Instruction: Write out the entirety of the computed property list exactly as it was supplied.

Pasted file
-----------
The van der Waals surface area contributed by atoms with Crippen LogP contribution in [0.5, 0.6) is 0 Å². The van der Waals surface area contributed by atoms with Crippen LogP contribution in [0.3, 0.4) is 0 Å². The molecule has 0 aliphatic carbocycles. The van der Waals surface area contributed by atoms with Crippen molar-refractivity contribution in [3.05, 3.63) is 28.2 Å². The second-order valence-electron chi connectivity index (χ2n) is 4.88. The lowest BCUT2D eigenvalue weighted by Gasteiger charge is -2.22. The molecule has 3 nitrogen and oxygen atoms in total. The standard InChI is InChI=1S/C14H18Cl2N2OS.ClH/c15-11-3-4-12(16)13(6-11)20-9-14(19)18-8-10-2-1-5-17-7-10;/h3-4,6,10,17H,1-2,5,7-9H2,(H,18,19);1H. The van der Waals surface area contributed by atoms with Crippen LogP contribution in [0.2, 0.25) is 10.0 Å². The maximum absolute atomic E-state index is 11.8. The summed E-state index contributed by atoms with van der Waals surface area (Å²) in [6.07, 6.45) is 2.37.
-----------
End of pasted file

The van der Waals surface area contributed by atoms with Crippen LogP contribution in [0.5, 0.6) is 0 Å². The van der Waals surface area contributed by atoms with Crippen LogP contribution in [0.3, 0.4) is 0 Å². The molecule has 0 aliphatic carbocycles. The van der Waals surface area contributed by atoms with Crippen molar-refractivity contribution in [3.05, 3.63) is 28.2 Å². The second-order valence-electron chi connectivity index (χ2n) is 4.88. The lowest BCUT2D eigenvalue weighted by Gasteiger charge is -2.22. The molecule has 3 nitrogen and oxygen atoms in total. The standard InChI is InChI=1S/C14H18Cl2N2OS.ClH/c15-11-3-4-12(16)13(6-11)20-9-14(19)18-8-10-2-1-5-17-7-10;/h3-4,6,10,17H,1-2,5,7-9H2,(H,18,19);1H. The van der Waals surface area contributed by atoms with Crippen LogP contribution in [0.2, 0.25) is 10.0 Å². The maximum absolute atomic E-state index is 11.8. The summed E-state index contributed by atoms with van der Waals surface area (Å²) in [6.07, 6.45) is 2.37.